4

I am just about to release a few software projects under the Apache Open Source License 2.0.

While creating the projects I have purchased the legal rights to royalty-free images which I use in the project. A specific example is the image I use as an icon.

However, the original license doesn't allow others to use those images (for derivative products) as they like, since the future users haven't paid the royalty.

Am I allowed to include the royalty-free images along with the Open Source project on GitHub (for example)?

Is there a proper way to indicate that certain resources (images, sound files, etc) are not included in the Open Source code itself?

I know many of these answers may require exact detailed information. I'm just attempting to get a general idea.

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3

Am I allowed to include the royalty-free images along with the Open Source project on GitHub (for example)?

This depends on the exact details of the license under which you can use the images and in particular if the license terms are automatically transferred to someone who obtains a copy of the image.
If the license is not transferable, then you should not put the images in a publicly accessible repository.


If you put the images in a publicly accessible repository, then you should also put a text file in there with the license of the images and you should make it clear in the documentation that the code and the images live under different licenses.

For example, you could place two LICENSE files in the root folder of your repository:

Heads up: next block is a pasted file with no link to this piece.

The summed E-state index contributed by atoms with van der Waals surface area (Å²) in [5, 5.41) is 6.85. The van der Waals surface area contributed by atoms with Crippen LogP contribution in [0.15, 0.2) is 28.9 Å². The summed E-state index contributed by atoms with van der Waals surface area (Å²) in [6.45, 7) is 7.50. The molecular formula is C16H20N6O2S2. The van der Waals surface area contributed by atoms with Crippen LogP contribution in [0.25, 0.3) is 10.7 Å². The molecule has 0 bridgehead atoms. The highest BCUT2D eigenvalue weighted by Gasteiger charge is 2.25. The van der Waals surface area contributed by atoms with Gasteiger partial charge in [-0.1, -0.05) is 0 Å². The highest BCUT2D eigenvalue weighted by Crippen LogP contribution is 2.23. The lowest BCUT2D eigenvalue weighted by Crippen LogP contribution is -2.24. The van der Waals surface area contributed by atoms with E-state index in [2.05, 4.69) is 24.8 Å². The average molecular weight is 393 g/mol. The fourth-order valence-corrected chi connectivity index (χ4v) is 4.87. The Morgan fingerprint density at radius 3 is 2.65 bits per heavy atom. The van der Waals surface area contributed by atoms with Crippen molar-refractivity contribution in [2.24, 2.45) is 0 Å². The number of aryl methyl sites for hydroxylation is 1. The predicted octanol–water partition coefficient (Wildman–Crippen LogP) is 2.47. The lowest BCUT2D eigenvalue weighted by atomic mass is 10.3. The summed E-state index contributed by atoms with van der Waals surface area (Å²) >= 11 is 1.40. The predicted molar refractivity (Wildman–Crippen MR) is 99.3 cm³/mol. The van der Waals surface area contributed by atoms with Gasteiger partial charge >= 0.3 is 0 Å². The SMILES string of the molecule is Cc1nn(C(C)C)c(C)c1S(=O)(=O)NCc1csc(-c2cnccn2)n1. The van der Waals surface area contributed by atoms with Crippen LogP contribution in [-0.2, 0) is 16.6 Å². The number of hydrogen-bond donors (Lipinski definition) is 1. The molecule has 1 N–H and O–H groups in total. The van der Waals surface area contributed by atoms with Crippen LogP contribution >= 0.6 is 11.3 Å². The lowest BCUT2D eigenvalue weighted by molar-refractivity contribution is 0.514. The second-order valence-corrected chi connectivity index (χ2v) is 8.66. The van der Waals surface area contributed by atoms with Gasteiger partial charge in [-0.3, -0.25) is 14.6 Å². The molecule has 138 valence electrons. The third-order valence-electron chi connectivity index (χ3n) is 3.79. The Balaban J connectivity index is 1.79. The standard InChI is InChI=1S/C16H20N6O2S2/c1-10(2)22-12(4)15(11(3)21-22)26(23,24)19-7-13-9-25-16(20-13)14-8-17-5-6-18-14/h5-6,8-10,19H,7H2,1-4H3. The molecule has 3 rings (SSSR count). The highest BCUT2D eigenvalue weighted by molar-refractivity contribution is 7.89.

• LICENSE.md

    This license applies only to the code in this repository. 
    Images and other assets are explicitly excluded.
    
    <license text for your code license...>
    
  • LICENSE-images.md

    This license applies only to the images in this repository. 
    
    <license text for your image files...>
    
0

If I can download those images because you put them somewhere where I can download them, then you committed copyright infringement. So don't do this.

You could replace these images with some hand-drawn images, make a list of those images, and some documentation where I can get the good quality images and how to get a license.

Or you could hire someone to create images that you can use freely.

  • 3
    You said, "If I can download those images because you put them somewhere where I can download them, then you committed copyright infringement". however, that is not strictly true. I purchased the rights to use them on book covers, web sites, in apps, etc. Someone can download them from my web site.That's not the issue. The issue is if I provide them to someone else in a way that I charge for their use. You couldn't have known this since that's part of the specific royalty license that is available on Fotolia.com but that's how most royalty-free licenses work -- you just can't sell them. – raddevus Aug 20 '17 at 18:53

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